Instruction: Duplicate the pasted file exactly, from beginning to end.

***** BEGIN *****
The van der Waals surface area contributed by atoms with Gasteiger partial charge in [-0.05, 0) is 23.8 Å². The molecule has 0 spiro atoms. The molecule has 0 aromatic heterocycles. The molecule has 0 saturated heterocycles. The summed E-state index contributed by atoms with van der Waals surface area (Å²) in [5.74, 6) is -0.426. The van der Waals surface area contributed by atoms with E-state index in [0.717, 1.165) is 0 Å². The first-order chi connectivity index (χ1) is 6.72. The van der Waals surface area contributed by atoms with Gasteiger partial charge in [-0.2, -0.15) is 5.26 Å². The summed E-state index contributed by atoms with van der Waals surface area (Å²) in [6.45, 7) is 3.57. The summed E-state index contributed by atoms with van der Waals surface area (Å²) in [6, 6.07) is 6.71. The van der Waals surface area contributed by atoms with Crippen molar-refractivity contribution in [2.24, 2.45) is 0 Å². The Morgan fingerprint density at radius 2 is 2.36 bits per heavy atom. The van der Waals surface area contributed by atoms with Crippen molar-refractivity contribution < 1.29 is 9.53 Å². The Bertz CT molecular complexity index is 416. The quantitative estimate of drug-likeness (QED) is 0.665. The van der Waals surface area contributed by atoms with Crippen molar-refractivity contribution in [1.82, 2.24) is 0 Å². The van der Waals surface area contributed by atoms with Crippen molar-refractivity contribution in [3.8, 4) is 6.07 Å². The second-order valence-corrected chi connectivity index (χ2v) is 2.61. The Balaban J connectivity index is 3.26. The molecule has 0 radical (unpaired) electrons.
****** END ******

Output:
The van der Waals surface area contributed by atoms with Gasteiger partial charge in [-0.05, 0) is 23.8 Å². The molecule has 0 spiro atoms. The molecule has 0 aromatic heterocycles. The molecule has 0 saturated heterocycles. The summed E-state index contributed by atoms with van der Waals surface area (Å²) in [5.74, 6) is -0.426. The van der Waals surface area contributed by atoms with E-state index in [0.717, 1.165) is 0 Å². The first-order chi connectivity index (χ1) is 6.72. The van der Waals surface area contributed by atoms with Gasteiger partial charge in [-0.2, -0.15) is 5.26 Å². The summed E-state index contributed by atoms with van der Waals surface area (Å²) in [6.45, 7) is 3.57. The summed E-state index contributed by atoms with van der Waals surface area (Å²) in [6, 6.07) is 6.71. The van der Waals surface area contributed by atoms with Crippen molar-refractivity contribution in [2.24, 2.45) is 0 Å². The Morgan fingerprint density at radius 2 is 2.36 bits per heavy atom. The van der Waals surface area contributed by atoms with Crippen molar-refractivity contribution < 1.29 is 9.53 Å². The Bertz CT molecular complexity index is 416. The quantitative estimate of drug-likeness (QED) is 0.665. The van der Waals surface area contributed by atoms with Crippen molar-refractivity contribution in [1.82, 2.24) is 0 Å². The van der Waals surface area contributed by atoms with Crippen molar-refractivity contribution in [3.8, 4) is 6.07 Å². The second-order valence-corrected chi connectivity index (χ2v) is 2.61. The Balaban J connectivity index is 3.26. The molecule has 0 radical (unpaired) electrons.